The NSW government has told Andrew Barr to "focus on his own backyard rather than playing the political blame game", after he suggested the state's lack of spending on social housing had created extra demand for properties in the nation's capital.
NSW Housing Minister Melinda Pavey added that "unlike the ACT, NSW isn't play catch-up with delivering social housing".
Mr Barr last week accused the NSW government of a "chronic underinvestment" in social housing, as he and ACT Housing Minister Yvette Berry faced questions about the shortage of properties in the capital and the wider issue of support for low-income earners.
The ACT's Labor-Greens government considers itself a nation leader in public housing investment, headlined by a rolling 10-year program of renewing properties across the territory.
The program has a price tag of $1 billion, and will include construction of 400 new dwellings by 2025.
But housing advocates say the investment isn't enough given an estimated shortage of 3000 properties in the ACT.
At a press conference late last week, Mr Barr pointed the finger at the Berejiklian government.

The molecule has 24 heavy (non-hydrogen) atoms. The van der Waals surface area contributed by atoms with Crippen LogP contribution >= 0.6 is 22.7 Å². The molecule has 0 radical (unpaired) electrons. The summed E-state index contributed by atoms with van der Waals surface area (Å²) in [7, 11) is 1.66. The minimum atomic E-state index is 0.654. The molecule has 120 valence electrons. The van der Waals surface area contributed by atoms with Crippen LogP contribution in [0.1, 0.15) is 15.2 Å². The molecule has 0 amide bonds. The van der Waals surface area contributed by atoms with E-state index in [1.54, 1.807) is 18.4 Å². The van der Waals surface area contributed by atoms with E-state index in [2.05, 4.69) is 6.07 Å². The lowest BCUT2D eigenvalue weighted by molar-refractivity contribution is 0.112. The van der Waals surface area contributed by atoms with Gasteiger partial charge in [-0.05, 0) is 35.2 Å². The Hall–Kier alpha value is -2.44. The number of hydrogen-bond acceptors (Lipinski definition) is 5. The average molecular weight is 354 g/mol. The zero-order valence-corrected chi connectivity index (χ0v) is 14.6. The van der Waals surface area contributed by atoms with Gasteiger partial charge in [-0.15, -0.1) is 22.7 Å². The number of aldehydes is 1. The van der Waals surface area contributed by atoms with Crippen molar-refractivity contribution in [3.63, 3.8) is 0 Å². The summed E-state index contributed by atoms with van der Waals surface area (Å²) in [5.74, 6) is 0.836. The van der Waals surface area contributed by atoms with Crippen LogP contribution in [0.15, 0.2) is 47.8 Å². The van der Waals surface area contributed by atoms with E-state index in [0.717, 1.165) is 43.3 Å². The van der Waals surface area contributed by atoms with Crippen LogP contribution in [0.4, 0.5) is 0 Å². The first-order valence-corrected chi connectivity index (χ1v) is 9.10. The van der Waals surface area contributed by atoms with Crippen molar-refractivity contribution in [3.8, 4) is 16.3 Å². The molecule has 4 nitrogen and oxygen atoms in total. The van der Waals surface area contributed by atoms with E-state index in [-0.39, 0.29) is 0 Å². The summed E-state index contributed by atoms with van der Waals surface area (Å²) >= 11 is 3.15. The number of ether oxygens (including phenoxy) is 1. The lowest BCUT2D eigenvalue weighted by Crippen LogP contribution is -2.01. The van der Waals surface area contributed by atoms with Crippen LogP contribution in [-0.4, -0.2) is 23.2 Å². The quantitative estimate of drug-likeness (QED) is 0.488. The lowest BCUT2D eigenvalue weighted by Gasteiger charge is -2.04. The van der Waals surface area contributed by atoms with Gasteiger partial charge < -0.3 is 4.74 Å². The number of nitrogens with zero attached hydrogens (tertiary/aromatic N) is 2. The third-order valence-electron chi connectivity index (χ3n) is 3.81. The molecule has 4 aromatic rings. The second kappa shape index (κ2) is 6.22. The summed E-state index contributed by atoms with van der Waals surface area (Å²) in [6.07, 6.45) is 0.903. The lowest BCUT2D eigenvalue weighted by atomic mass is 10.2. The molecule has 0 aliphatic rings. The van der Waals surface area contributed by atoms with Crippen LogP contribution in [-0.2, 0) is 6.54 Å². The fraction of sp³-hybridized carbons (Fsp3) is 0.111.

"There is another government that sits just over the border that has a [public housing] waiting list of over 60,000 and a chronic underinvestment in its own public and social housing portfolio ... and that is NSW," Mr Barr said.
"We can do a lot here and we are, but we will never be able to provide housing for the ACT and most of NSW.
"We have to be frank about the reality that the government just over the border, and this region, needs more housing ... and it's not just the ACT government's responsibility to provide it."
The Canberra Times on Monday morning asked the offices of Mr Barr and Ms Berry to provide evidence to back up the chief minister's statement.
Neither had provided a response as of Wednesday night, despite repeated requests.
But Ms Pavey, who is a member of the Nationals, did offer a response, firing a political shot at Mr Barr while defending her own government's record on public housing investment.
"Supporting vulnerable people is a shared responsibility and Mr Barr needs to focus on his own backyard, rather than playing the political blame game," Ms Pavey said.
"Unlike the ACT, NSW isn't playing catch-up with delivering social housing."
Her office pointed to Productivity Commission data which showed NSW had, with the help of community housing providers, grown its social housing stock by 10 per cent in the past decade, compared to the ACT's one per cent.
Ms Pavey said the NSW government had increased its budget for social housing by more than 80 per cent this financial year.
The state's total housing portfolio was now worth $51 billion, up from $32 billion a decade ago.
"The NSW government for years has put in place a policy framework to not only deliver new and better social housing - but in a more most cost effective way," she said.